Wednesday, December 6, 2023

Pre-Hispanic tombs show Oaxaca town was once a major Zapotec capital

Today, San Pedro Nexicho is just a quiet, 150-person town in Oaxaca’s Sierra Juárez mountains but thanks to new archaeological finds, researchers are increasingly sure that it was one of the largest and most important settlements in the region before the Spanish Conquest.

The National Institute of Anthropology and History (INAH) has recently uncovered five ancient Zapotec tombs, bringing the total number of burial monuments found in the area to 12. The number and elaborate nature of the tombs show the wealth and importance of the pre-Hispanic settlement, which was once the capital of the Ixtepeji fiefdom.

INAH archaeologists restore murals in one of the tombs.
INAH archaeologists restore murals in one of the tombs. (INAH)

INAH archaeologist Dr. Nelly Robles García said that after receiving an alert of irregular activity in some of the tombs from the Alfredo Harp Helú Foundation (FAHHO), the INAH Oaxaca Center commissioned a group of professionals to appraise four rectangular tombs and one cruciform. These tombs have now been restored and have new covers and accesses.

Work in the field was done between 2015 and 2020, Robles said, adding that the analysis of the archaeological materials is now underway. Upcoming publications on the matter will delve into the importance of San Pedro Nexicho during the pre-Hispanic era with emphasis on its interaction with the Valley of Oaxaca and the Mixteca, she said.

Robles, a specialist in pre-Hispanic cultures of Oaxaca, explained that the largest tomb, identified as Tomb 1, has a cruciform shape, and is located on what once was a residential terrace. When it was discovered in 2010 by someone living nearby, the tomb was found to be looted. However, some materials that were part of the funerary paraphernalia were found and restored, such as a small gold bead and splendid murals. Specialists have rehabilitated the architectural structure and restored the mural painting on the floor.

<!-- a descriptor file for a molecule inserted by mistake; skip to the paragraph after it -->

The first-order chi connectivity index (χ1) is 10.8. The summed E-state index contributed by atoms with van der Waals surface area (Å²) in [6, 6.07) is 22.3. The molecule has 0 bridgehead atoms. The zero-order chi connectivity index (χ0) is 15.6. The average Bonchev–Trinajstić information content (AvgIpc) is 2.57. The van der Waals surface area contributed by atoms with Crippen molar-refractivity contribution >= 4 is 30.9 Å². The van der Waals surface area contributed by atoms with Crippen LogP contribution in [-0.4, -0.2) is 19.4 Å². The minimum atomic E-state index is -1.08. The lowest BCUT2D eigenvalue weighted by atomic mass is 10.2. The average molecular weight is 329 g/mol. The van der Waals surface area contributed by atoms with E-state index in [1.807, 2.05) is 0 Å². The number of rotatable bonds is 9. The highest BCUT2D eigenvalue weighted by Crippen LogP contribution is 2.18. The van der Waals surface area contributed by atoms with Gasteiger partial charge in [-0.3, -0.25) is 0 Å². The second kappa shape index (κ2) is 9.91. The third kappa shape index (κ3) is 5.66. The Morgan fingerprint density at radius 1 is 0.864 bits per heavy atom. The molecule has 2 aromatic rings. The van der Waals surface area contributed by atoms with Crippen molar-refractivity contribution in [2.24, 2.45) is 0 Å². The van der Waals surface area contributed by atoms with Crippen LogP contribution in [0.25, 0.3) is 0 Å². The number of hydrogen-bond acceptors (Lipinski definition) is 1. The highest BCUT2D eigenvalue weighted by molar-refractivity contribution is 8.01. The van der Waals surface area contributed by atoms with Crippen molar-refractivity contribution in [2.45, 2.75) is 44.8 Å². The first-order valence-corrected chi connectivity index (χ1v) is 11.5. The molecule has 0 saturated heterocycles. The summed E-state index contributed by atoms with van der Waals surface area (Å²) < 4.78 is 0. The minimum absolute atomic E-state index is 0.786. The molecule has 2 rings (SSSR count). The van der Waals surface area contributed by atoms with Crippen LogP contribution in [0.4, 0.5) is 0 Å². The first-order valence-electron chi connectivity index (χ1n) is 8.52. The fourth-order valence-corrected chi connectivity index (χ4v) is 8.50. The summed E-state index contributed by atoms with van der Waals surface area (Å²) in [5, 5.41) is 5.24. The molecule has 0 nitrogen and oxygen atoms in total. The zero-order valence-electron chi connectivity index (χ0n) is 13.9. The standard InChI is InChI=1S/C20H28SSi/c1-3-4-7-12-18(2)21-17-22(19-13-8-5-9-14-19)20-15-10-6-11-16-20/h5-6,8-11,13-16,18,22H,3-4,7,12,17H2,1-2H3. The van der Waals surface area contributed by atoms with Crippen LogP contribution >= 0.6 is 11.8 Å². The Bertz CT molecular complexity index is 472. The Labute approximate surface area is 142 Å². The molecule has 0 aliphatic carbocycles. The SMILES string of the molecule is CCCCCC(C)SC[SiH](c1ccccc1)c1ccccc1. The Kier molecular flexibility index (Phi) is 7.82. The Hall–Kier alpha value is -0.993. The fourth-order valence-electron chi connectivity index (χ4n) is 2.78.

The tombs of San Pedro Nexicho were occupied between the Classic and Postclassic periods (A.D. 200 to 1521). In this sense, “they will provide us with clues on the themes elite tombs used at that time to add them to the map that include the tombs found in sites like Monte Albán, Atzompa and Suchiquiltongo in the Valley of Oaxaca,” Robles said.

A stone mask or head, approximately 25 cm wide and 40 cm tall, with a ruler for scale.
Though some of the tombs had been looted, investigators found a variety of significant artifacts, including this stone figure. (INAH)

In three of the tombs, few materials were recovered —  just a few small pieces like local ceramic miniatures, shell and foreign green stone. But two of the tombs were intact including bone material. Despite poor conditions due to moisture that entered over the last five centuries, these materials will provide data about its former inhabitants.

One of the halls of the Community Museum of San Pedro Nexicho is now home to the first archaeology workspace in the  Sierra Juárez, which Robles said will help show that Nexicho, ancient capital of the Ixtepeji fiefdom, was an important enclave on the commercial route of the Zapotec border.

The project to rescue, investigate, register and preserve these funerary monuments was developed by the Ministry of Culture through the INAH Oaxaca Center with financial support from the foundation FAHHO.

With reports from INAH

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